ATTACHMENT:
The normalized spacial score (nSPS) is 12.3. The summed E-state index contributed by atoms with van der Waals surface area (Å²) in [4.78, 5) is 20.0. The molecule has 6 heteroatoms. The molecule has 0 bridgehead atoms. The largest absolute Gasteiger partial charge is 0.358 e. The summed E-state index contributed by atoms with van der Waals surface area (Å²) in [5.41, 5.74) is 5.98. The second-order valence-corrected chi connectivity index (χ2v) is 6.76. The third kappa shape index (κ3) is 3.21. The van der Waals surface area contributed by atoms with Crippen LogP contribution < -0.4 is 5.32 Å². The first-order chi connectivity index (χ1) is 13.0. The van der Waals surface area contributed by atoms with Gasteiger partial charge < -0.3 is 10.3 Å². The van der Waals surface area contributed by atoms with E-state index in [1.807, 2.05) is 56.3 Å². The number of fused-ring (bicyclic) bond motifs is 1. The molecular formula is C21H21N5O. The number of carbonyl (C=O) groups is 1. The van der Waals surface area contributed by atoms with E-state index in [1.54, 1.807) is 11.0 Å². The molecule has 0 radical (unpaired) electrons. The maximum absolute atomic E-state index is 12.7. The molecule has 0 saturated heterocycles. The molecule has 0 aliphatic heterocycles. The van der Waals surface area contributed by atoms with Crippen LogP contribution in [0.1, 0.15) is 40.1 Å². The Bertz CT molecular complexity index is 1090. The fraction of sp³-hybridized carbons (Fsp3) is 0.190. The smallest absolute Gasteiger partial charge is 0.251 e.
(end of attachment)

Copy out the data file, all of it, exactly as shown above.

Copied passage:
The normalized spacial score (nSPS) is 12.3. The summed E-state index contributed by atoms with van der Waals surface area (Å²) in [4.78, 5) is 20.0. The molecule has 6 heteroatoms. The molecule has 0 bridgehead atoms. The largest absolute Gasteiger partial charge is 0.358 e. The summed E-state index contributed by atoms with van der Waals surface area (Å²) in [5.41, 5.74) is 5.98. The second-order valence-corrected chi connectivity index (χ2v) is 6.76. The third kappa shape index (κ3) is 3.21. The van der Waals surface area contributed by atoms with Crippen LogP contribution < -0.4 is 5.32 Å². The first-order chi connectivity index (χ1) is 13.0. The van der Waals surface area contributed by atoms with Gasteiger partial charge < -0.3 is 10.3 Å². The van der Waals surface area contributed by atoms with E-state index in [1.807, 2.05) is 56.3 Å². The number of fused-ring (bicyclic) bond motifs is 1. The molecular formula is C21H21N5O. The number of carbonyl (C=O) groups is 1. The van der Waals surface area contributed by atoms with E-state index in [1.54, 1.807) is 11.0 Å². The molecule has 0 radical (unpaired) electrons. The maximum absolute atomic E-state index is 12.7. The molecule has 0 saturated heterocycles. The molecule has 0 aliphatic heterocycles. The van der Waals surface area contributed by atoms with Crippen LogP contribution in [0.1, 0.15) is 40.1 Å². The Bertz CT molecular complexity index is 1090. The fraction of sp³-hybridized carbons (Fsp3) is 0.190. The smallest absolute Gasteiger partial charge is 0.251 e.